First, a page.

Charity distributes free smartphones to the homeless.
Thousands of homeless people in the U.K. will be given free phones to combat social isolation thanks to the charity Crisis, which will give away £700,000 worth of devices and data over the course of the next year as part of a two-year partnership with Tesco Mobile, a company which will also be giving out headsets and credit. Advocates for the homeless community have noted the ever-increasing issue of digital exclusion among vulnerable populations, including the U.K.’s 300,000 homeless citizens. It is especially difficult for these individuals to find the means to search for employment and obtain credit to make purchases.
“Access to phones or to the internet has been vital for so many people throughout the pandemic to stay connected, yet it’s something we know people experiencing homelessness often don’t have, and this adds to feelings of isolation and anxiety,” explained Jon Sparkes, chief executive of Crisis. “During lockdown, we provided 1,000 mobile phones to clients to ensure they can continue to access support digitally, reconnect with family and friends and find somewhere safe and settled to live online.”
Other services have been offered to the homeless during the crisis, including portable showers, meals, transportation and more. These have been sparked by increased worldwide unemployment and an inability for many to pay housing fees, which has forced them onto the streets.
In July, The San Francisco Board of Supervisors signed off on a building deal to include 145 micro studios as ‘permanent supportive housing’ units. The building’s micro studios are part of the city’s ongoing effort to open more than 1,000 new permanent supportive housing (PSH) units by the end of 2024. Individuals experiencing homelessness will be referred for housing in these units by the city’s Coordinated Entry System.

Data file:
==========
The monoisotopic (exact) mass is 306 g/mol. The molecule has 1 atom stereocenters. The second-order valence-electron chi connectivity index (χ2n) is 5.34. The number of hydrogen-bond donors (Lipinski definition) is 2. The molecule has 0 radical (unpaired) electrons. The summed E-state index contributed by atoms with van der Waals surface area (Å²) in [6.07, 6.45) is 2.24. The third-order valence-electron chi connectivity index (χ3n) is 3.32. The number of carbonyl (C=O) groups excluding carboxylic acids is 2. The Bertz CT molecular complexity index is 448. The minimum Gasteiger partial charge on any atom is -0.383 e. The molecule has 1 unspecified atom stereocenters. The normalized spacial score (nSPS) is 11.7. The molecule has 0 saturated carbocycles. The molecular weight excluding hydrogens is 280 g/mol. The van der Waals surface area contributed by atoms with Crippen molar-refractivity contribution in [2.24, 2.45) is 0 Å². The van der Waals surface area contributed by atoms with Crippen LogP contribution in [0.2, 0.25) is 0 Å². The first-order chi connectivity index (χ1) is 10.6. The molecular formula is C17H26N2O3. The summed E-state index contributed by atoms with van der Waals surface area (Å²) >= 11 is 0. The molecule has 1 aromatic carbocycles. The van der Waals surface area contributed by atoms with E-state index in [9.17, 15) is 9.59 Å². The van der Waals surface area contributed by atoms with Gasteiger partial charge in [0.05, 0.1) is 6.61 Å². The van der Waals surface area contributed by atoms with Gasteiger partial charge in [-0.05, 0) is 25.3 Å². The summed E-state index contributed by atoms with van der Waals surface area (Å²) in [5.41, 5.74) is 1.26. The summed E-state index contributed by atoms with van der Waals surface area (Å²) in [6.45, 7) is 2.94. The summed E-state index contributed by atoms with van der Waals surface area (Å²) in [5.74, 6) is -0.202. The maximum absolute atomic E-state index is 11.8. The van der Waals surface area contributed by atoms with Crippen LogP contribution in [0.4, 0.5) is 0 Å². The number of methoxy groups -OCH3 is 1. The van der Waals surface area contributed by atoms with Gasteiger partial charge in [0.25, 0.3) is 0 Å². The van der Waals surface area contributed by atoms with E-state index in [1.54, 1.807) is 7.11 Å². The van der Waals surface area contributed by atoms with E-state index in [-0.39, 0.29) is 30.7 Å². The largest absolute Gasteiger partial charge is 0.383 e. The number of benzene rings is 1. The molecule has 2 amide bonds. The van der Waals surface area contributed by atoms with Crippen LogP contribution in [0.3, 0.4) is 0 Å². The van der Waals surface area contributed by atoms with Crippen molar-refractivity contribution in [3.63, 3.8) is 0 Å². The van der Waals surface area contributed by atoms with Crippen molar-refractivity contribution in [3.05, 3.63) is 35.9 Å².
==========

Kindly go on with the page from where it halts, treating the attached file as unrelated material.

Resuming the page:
Sarah Owens, the mayor’s deputy press director, explained of the project that “individuals who live in PSH units generally allocate between 30-50 percent of their income toward rent, with the remaining amount covered by multiple subsidy programs that support PSH in San Francisco.”
Mayor London Breed, who grew up in San Francisco public housing, was elected on a promise to provide 1,000 more beds by the end of 2020. The city currently houses over 10,800 homeless people in PSH units.
The Georgia-based nonprofit group, Love Beyond Walls, was busy setting up dozens of hand washing stations throughout the state between March and May. Terence Lester, the organization’s founder who had been homeless himself earlier in life, said he started the “Love Sinks In” campaign with the hopes of “supporting neglected people living in poverty during the pandemic.” He added, “People would say things like ‘I’m fearing I’ll contract the coronavirus because I have nowhere to wash my hands.’” Portable sinks were the perfect solution.
Of the smartphone initiative, Jon Sparkes, chief executive of Crisis, said, “We will build on this work and ensure a far greater number of people experiencing homelessness across Great Britain can connect with Crisis and other vital services to help them end their homelessness for good.”